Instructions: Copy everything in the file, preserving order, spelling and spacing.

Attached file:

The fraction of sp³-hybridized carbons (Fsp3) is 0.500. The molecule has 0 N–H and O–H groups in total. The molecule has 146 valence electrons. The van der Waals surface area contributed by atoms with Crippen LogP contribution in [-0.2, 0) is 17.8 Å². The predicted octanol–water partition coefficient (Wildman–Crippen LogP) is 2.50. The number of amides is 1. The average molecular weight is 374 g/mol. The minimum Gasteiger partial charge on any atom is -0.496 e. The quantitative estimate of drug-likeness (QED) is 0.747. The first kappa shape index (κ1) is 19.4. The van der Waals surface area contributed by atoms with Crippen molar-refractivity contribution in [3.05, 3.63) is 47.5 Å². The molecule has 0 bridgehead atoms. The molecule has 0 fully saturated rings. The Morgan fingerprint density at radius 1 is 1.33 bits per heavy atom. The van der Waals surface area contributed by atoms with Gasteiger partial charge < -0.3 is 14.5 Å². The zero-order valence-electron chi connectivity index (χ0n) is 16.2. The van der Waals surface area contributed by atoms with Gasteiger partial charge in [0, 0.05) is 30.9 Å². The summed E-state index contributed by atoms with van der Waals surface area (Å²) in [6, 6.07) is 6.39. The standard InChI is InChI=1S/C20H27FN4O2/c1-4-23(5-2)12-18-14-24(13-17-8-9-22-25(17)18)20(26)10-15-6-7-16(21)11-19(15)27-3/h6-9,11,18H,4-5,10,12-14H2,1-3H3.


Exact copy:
The fraction of sp³-hybridized carbons (Fsp3) is 0.500. The molecule has 0 N–H and O–H groups in total. The molecule has 146 valence electrons. The van der Waals surface area contributed by atoms with Crippen LogP contribution in [-0.2, 0) is 17.8 Å². The predicted octanol–water partition coefficient (Wildman–Crippen LogP) is 2.50. The number of amides is 1. The average molecular weight is 374 g/mol. The minimum Gasteiger partial charge on any atom is -0.496 e. The quantitative estimate of drug-likeness (QED) is 0.747. The first kappa shape index (κ1) is 19.4. The van der Waals surface area contributed by atoms with Crippen molar-refractivity contribution in [3.05, 3.63) is 47.5 Å². The molecule has 0 bridgehead atoms. The molecule has 0 fully saturated rings. The Morgan fingerprint density at radius 1 is 1.33 bits per heavy atom. The van der Waals surface area contributed by atoms with Gasteiger partial charge < -0.3 is 14.5 Å². The zero-order valence-electron chi connectivity index (χ0n) is 16.2. The van der Waals surface area contributed by atoms with Gasteiger partial charge in [0, 0.05) is 30.9 Å². The summed E-state index contributed by atoms with van der Waals surface area (Å²) in [6, 6.07) is 6.39. The standard InChI is InChI=1S/C20H27FN4O2/c1-4-23(5-2)12-18-14-24(13-17-8-9-22-25(17)18)20(26)10-15-6-7-16(21)11-19(15)27-3/h6-9,11,18H,4-5,10,12-14H2,1-3H3.